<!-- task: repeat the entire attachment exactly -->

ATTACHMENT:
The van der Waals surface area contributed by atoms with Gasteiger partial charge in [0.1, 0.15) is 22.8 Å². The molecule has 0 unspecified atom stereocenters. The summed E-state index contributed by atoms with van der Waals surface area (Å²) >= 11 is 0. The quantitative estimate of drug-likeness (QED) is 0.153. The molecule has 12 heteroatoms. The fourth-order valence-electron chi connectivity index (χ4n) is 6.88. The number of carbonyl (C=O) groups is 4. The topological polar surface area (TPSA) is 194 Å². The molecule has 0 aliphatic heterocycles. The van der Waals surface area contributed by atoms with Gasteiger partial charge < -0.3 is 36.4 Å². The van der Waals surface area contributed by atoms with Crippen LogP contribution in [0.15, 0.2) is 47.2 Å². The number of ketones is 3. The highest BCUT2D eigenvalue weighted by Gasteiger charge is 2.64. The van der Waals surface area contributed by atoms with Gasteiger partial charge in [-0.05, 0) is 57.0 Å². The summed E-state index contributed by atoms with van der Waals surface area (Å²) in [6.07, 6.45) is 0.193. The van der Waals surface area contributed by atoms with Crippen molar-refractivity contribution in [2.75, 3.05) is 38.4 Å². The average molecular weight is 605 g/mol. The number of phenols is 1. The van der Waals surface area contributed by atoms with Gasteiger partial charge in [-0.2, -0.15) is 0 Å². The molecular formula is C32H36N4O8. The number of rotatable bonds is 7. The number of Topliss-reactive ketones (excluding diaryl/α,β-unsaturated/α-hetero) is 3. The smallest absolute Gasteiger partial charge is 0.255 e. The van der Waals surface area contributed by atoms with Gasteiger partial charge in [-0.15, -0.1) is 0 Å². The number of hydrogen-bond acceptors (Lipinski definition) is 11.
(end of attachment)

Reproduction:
The van der Waals surface area contributed by atoms with Gasteiger partial charge in [0.1, 0.15) is 22.8 Å². The molecule has 0 unspecified atom stereocenters. The summed E-state index contributed by atoms with van der Waals surface area (Å²) >= 11 is 0. The quantitative estimate of drug-likeness (QED) is 0.153. The molecule has 12 heteroatoms. The fourth-order valence-electron chi connectivity index (χ4n) is 6.88. The number of carbonyl (C=O) groups is 4. The topological polar surface area (TPSA) is 194 Å². The molecule has 0 aliphatic heterocycles. The van der Waals surface area contributed by atoms with Gasteiger partial charge < -0.3 is 36.4 Å². The van der Waals surface area contributed by atoms with Crippen LogP contribution in [0.15, 0.2) is 47.2 Å². The number of ketones is 3. The highest BCUT2D eigenvalue weighted by Gasteiger charge is 2.64. The van der Waals surface area contributed by atoms with Gasteiger partial charge in [-0.05, 0) is 57.0 Å². The summed E-state index contributed by atoms with van der Waals surface area (Å²) in [6.07, 6.45) is 0.193. The van der Waals surface area contributed by atoms with Crippen molar-refractivity contribution in [2.75, 3.05) is 38.4 Å². The average molecular weight is 605 g/mol. The number of phenols is 1. The van der Waals surface area contributed by atoms with Gasteiger partial charge in [-0.2, -0.15) is 0 Å². The molecular formula is C32H36N4O8. The number of rotatable bonds is 7. The number of Topliss-reactive ketones (excluding diaryl/α,β-unsaturated/α-hetero) is 3. The smallest absolute Gasteiger partial charge is 0.255 e. The van der Waals surface area contributed by atoms with Gasteiger partial charge in [-0.15, -0.1) is 0 Å². The number of hydrogen-bond acceptors (Lipinski definition) is 11.